Summary: Immersive virtual reality that focuses on anger exposure training may have a positive effect as a treatment for anger management.
Source: Mary Ann Lieber, Inc
Virtual reality may be an effective strategy for anger control in aggressive individuals.
An immersive virtual-reality anger control training program can reduce the level of anger provoked, according to a new study published in the peer-reviewed journal Cyberpsychology, Behavior, and Social Networking.
Jae-Jin Kim, MD, PhD, from Yonsei University, Seoul Republic of Korea, and coauthors, divided 60 young male participants into two groups: the high and low aggression groups. They exposed them to the virtual reality-based Anger Exposure Training and Mindfulness Training.
The Anger Exposure Training was comprised of virtual environments designed to provoke anger as well as of visual avatar guidance to facilitate anger control.
In the Mindfulness Training program, the participant was engaged in mindfulness-based guided respiration and relaxation meditation.
“In Anger Exposure Training, managed expression reduced the level of anger provoked by angry expression in both the high and low aggression groups, concluded the investigators. “In Mindfulness Training, meditation increased the level of comfort in both groups as well.”
“Previous studies have shown Virtual Reality to be a useful tool for training, improving outcomes and lowering costs. This study further adds to the literature by illustrating the value of virtual reality training, even when used for a brief intervention,” says Editor-in-Chief Brenda K. Wiederhold, PhD, MBA, BCB, BCN, Interactive Media Institute, San Diego, California and Virtual Reality Medical Center, La Jolla, California.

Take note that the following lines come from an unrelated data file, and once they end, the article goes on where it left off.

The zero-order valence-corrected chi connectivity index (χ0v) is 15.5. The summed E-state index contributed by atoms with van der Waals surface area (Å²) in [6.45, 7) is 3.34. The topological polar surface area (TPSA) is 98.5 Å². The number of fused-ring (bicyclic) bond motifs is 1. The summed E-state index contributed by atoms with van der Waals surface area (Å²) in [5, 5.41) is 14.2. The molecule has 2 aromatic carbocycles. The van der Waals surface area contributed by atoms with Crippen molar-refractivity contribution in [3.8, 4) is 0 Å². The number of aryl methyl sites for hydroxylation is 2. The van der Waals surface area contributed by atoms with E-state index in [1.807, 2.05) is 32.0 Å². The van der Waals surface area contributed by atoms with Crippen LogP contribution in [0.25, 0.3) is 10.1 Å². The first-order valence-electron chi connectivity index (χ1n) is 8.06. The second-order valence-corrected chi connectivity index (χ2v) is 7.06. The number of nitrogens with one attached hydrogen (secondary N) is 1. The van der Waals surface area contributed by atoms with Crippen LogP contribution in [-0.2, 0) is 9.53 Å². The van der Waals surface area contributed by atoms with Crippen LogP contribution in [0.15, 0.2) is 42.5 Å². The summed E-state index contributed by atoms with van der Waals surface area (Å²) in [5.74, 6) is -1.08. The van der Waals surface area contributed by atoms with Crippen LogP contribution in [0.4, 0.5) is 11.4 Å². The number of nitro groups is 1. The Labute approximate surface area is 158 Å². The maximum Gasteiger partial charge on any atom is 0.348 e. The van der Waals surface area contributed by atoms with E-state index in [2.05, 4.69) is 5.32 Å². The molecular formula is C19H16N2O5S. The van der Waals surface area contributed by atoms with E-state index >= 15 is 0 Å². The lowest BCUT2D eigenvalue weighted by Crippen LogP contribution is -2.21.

The Applicability of Virtual Reality-Based Training for Controlling Anger in Aggressive Individuals
Because a failure of anger control leads to emotional and social problems, appropriate anger management may be important for social well-being. Virtual reality (VR) may potentially be effectively utilized in anger management, and this study aimed to verify the applicability of the VR-based anger control training program.
The data obtained by having 60 young male participants divided into 2 groups, the high aggression group and the low aggression group, based on their Aggression Questionnaire scores to execute this program were analyzed.
The program consisted of “Anger Exposure Training” for provoking anger and facilitating anger control and “Mindfulness Training” for providing the meditation experience for controlling anger.
The anger scores and comfort scores obtained from these tasks, respectively, were analyzed for differences between the groups and between the experimental conditions.
The anger regulation and comfort enhancement rates were analyzed for correlations with psychological variables.
In Anger Exposure Training, the anger scores in angry expression were reduced in managed expression of anger in both groups.
In Mindfulness Training, meditation increased comfort score as well in both groups, and the comfort enhancement rates were negatively correlated with the levels of self-differentiation and open communication with mother only in the high aggression group.
These results indicate that the VR environments can provide an effective means of trainings for managing anger. Therefore, further research on the effectiveness of the VR-based anger control training program is worthy conducting in individuals who express excessive aggression.